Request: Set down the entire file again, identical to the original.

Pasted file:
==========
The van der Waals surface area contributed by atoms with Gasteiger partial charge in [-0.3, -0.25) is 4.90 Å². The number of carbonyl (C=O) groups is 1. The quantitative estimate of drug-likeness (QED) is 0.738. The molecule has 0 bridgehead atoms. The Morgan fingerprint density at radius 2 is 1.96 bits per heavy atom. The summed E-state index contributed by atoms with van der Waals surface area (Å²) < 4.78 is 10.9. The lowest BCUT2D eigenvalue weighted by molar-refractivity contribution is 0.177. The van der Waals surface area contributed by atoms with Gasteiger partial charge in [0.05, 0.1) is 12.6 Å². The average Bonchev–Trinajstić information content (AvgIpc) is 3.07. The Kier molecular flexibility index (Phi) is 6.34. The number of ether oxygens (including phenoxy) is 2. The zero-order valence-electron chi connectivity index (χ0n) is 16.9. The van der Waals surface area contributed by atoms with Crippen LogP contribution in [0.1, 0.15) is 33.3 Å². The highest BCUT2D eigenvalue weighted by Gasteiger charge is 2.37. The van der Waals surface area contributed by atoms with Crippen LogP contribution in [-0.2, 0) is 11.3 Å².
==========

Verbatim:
The van der Waals surface area contributed by atoms with Gasteiger partial charge in [-0.3, -0.25) is 4.90 Å². The number of carbonyl (C=O) groups is 1. The quantitative estimate of drug-likeness (QED) is 0.738. The molecule has 0 bridgehead atoms. The Morgan fingerprint density at radius 2 is 1.96 bits per heavy atom. The summed E-state index contributed by atoms with van der Waals surface area (Å²) < 4.78 is 10.9. The lowest BCUT2D eigenvalue weighted by molar-refractivity contribution is 0.177. The van der Waals surface area contributed by atoms with Gasteiger partial charge in [0.05, 0.1) is 12.6 Å². The average Bonchev–Trinajstić information content (AvgIpc) is 3.07. The Kier molecular flexibility index (Phi) is 6.34. The number of ether oxygens (including phenoxy) is 2. The zero-order valence-electron chi connectivity index (χ0n) is 16.9. The van der Waals surface area contributed by atoms with Crippen LogP contribution in [0.1, 0.15) is 33.3 Å². The highest BCUT2D eigenvalue weighted by Gasteiger charge is 2.37. The van der Waals surface area contributed by atoms with Crippen LogP contribution in [-0.2, 0) is 11.3 Å².